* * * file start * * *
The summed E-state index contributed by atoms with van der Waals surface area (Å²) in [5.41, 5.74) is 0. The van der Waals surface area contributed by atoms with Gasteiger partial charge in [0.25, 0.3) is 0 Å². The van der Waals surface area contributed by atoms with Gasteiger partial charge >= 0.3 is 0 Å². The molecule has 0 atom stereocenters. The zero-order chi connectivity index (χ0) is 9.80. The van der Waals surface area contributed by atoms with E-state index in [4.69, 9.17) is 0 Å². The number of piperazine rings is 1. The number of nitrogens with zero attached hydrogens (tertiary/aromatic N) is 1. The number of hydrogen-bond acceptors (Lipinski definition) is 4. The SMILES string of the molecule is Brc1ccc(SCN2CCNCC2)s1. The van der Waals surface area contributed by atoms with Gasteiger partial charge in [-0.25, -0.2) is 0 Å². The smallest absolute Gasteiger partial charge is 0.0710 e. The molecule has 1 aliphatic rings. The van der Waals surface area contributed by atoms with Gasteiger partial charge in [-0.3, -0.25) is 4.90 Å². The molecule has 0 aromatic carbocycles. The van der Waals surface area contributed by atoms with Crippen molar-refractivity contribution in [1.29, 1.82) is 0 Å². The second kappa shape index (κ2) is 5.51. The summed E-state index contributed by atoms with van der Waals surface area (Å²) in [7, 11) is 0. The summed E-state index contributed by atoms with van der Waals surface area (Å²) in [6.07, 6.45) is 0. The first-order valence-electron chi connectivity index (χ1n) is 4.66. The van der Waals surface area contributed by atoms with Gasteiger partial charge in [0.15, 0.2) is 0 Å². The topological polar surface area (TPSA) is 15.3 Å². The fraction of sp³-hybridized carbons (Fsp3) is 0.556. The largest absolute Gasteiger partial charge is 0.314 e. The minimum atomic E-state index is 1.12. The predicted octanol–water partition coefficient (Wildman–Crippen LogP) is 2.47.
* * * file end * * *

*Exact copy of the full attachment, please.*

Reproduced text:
The summed E-state index contributed by atoms with van der Waals surface area (Å²) in [5.41, 5.74) is 0. The van der Waals surface area contributed by atoms with Gasteiger partial charge in [0.25, 0.3) is 0 Å². The van der Waals surface area contributed by atoms with Gasteiger partial charge >= 0.3 is 0 Å². The molecule has 0 atom stereocenters. The zero-order chi connectivity index (χ0) is 9.80. The van der Waals surface area contributed by atoms with E-state index in [4.69, 9.17) is 0 Å². The number of piperazine rings is 1. The number of nitrogens with zero attached hydrogens (tertiary/aromatic N) is 1. The number of hydrogen-bond acceptors (Lipinski definition) is 4. The SMILES string of the molecule is Brc1ccc(SCN2CCNCC2)s1. The van der Waals surface area contributed by atoms with Gasteiger partial charge in [-0.25, -0.2) is 0 Å². The smallest absolute Gasteiger partial charge is 0.0710 e. The molecule has 1 aliphatic rings. The van der Waals surface area contributed by atoms with Gasteiger partial charge in [-0.3, -0.25) is 4.90 Å². The molecule has 0 aromatic carbocycles. The van der Waals surface area contributed by atoms with Crippen molar-refractivity contribution in [1.29, 1.82) is 0 Å². The second kappa shape index (κ2) is 5.51. The summed E-state index contributed by atoms with van der Waals surface area (Å²) in [7, 11) is 0. The summed E-state index contributed by atoms with van der Waals surface area (Å²) in [6.07, 6.45) is 0. The first-order valence-electron chi connectivity index (χ1n) is 4.66. The van der Waals surface area contributed by atoms with Gasteiger partial charge in [0.15, 0.2) is 0 Å². The topological polar surface area (TPSA) is 15.3 Å². The fraction of sp³-hybridized carbons (Fsp3) is 0.556. The largest absolute Gasteiger partial charge is 0.314 e. The minimum atomic E-state index is 1.12. The predicted octanol–water partition coefficient (Wildman–Crippen LogP) is 2.47.